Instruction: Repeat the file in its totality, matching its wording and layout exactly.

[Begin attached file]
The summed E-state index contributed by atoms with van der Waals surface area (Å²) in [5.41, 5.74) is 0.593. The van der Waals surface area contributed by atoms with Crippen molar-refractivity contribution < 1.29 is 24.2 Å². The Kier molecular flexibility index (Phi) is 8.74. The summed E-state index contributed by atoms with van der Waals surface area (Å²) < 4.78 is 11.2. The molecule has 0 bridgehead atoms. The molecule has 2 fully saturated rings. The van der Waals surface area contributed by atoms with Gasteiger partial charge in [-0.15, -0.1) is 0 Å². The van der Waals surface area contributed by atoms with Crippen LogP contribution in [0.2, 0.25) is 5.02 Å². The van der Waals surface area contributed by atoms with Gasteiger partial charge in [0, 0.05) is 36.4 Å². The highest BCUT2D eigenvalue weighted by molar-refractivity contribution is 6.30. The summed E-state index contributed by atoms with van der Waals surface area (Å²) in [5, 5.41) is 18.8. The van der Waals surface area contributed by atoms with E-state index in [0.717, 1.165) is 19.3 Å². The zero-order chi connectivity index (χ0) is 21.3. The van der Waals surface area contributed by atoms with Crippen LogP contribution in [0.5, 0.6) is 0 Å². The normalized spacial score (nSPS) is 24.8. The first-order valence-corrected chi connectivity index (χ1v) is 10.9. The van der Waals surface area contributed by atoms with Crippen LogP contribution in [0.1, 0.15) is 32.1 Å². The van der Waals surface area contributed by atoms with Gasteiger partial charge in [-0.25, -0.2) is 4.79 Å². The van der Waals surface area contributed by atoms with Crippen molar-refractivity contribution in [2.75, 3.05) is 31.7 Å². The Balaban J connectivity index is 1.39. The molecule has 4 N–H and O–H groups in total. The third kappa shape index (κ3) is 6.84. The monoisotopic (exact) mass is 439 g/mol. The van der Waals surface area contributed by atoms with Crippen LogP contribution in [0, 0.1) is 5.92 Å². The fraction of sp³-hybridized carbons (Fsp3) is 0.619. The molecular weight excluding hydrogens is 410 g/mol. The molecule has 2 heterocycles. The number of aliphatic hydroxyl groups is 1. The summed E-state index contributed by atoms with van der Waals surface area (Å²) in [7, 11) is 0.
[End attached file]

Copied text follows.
The summed E-state index contributed by atoms with van der Waals surface area (Å²) in [5.41, 5.74) is 0.593. The van der Waals surface area contributed by atoms with Crippen molar-refractivity contribution < 1.29 is 24.2 Å². The Kier molecular flexibility index (Phi) is 8.74. The summed E-state index contributed by atoms with van der Waals surface area (Å²) < 4.78 is 11.2. The molecule has 0 bridgehead atoms. The molecule has 2 fully saturated rings. The van der Waals surface area contributed by atoms with Gasteiger partial charge in [-0.15, -0.1) is 0 Å². The van der Waals surface area contributed by atoms with Crippen LogP contribution in [0.2, 0.25) is 5.02 Å². The van der Waals surface area contributed by atoms with Gasteiger partial charge in [0, 0.05) is 36.4 Å². The highest BCUT2D eigenvalue weighted by molar-refractivity contribution is 6.30. The summed E-state index contributed by atoms with van der Waals surface area (Å²) in [5, 5.41) is 18.8. The van der Waals surface area contributed by atoms with E-state index in [0.717, 1.165) is 19.3 Å². The zero-order chi connectivity index (χ0) is 21.3. The van der Waals surface area contributed by atoms with Crippen LogP contribution in [0.5, 0.6) is 0 Å². The normalized spacial score (nSPS) is 24.8. The first-order valence-corrected chi connectivity index (χ1v) is 10.9. The van der Waals surface area contributed by atoms with Crippen LogP contribution in [0.1, 0.15) is 32.1 Å². The van der Waals surface area contributed by atoms with Gasteiger partial charge in [-0.25, -0.2) is 4.79 Å². The van der Waals surface area contributed by atoms with Crippen molar-refractivity contribution in [2.75, 3.05) is 31.7 Å². The Balaban J connectivity index is 1.39. The molecule has 4 N–H and O–H groups in total. The third kappa shape index (κ3) is 6.84. The monoisotopic (exact) mass is 439 g/mol. The van der Waals surface area contributed by atoms with Crippen LogP contribution in [0, 0.1) is 5.92 Å². The fraction of sp³-hybridized carbons (Fsp3) is 0.619. The molecular weight excluding hydrogens is 410 g/mol. The molecule has 2 heterocycles. The number of aliphatic hydroxyl groups is 1. The summed E-state index contributed by atoms with van der Waals surface area (Å²) in [7, 11) is 0.